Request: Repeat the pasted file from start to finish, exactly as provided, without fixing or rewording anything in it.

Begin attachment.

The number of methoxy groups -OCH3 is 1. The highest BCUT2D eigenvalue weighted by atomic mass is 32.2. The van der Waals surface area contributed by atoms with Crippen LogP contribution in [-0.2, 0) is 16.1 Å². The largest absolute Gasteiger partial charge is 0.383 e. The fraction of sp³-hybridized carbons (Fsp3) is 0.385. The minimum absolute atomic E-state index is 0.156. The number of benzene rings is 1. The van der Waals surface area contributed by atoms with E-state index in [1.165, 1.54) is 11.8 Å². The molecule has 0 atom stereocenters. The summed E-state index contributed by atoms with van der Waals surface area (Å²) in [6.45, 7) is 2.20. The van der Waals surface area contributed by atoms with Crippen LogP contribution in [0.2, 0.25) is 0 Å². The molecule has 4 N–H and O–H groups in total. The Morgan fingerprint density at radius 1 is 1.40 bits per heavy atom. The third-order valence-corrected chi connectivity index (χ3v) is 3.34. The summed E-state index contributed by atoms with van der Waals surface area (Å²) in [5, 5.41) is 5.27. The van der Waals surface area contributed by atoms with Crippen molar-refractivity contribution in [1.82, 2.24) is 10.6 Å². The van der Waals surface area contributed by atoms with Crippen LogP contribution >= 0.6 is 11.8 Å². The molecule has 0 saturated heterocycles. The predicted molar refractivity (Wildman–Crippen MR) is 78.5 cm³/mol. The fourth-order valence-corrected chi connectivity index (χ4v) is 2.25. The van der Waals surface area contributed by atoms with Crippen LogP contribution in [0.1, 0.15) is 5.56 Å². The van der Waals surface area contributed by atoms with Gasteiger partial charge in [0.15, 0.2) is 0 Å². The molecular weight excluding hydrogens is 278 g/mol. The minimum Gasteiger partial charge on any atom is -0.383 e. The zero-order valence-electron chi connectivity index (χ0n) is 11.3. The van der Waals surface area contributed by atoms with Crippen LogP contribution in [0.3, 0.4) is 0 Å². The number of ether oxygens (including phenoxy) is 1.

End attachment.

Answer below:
The number of methoxy groups -OCH3 is 1. The highest BCUT2D eigenvalue weighted by atomic mass is 32.2. The van der Waals surface area contributed by atoms with Crippen LogP contribution in [-0.2, 0) is 16.1 Å². The largest absolute Gasteiger partial charge is 0.383 e. The fraction of sp³-hybridized carbons (Fsp3) is 0.385. The minimum absolute atomic E-state index is 0.156. The number of benzene rings is 1. The van der Waals surface area contributed by atoms with E-state index in [1.165, 1.54) is 11.8 Å². The molecule has 0 atom stereocenters. The summed E-state index contributed by atoms with van der Waals surface area (Å²) in [6.45, 7) is 2.20. The van der Waals surface area contributed by atoms with Crippen LogP contribution in [0.2, 0.25) is 0 Å². The molecule has 4 N–H and O–H groups in total. The Morgan fingerprint density at radius 1 is 1.40 bits per heavy atom. The third-order valence-corrected chi connectivity index (χ3v) is 3.34. The summed E-state index contributed by atoms with van der Waals surface area (Å²) in [5, 5.41) is 5.27. The van der Waals surface area contributed by atoms with Crippen molar-refractivity contribution in [1.82, 2.24) is 10.6 Å². The van der Waals surface area contributed by atoms with Crippen LogP contribution >= 0.6 is 11.8 Å². The molecule has 0 saturated heterocycles. The predicted molar refractivity (Wildman–Crippen MR) is 78.5 cm³/mol. The fourth-order valence-corrected chi connectivity index (χ4v) is 2.25. The van der Waals surface area contributed by atoms with Crippen LogP contribution in [0.1, 0.15) is 5.56 Å². The van der Waals surface area contributed by atoms with Gasteiger partial charge in [0.15, 0.2) is 0 Å². The molecular weight excluding hydrogens is 278 g/mol. The minimum Gasteiger partial charge on any atom is -0.383 e. The zero-order valence-electron chi connectivity index (χ0n) is 11.3. The van der Waals surface area contributed by atoms with Crippen LogP contribution in [0.3, 0.4) is 0 Å². The number of ether oxygens (including phenoxy) is 1.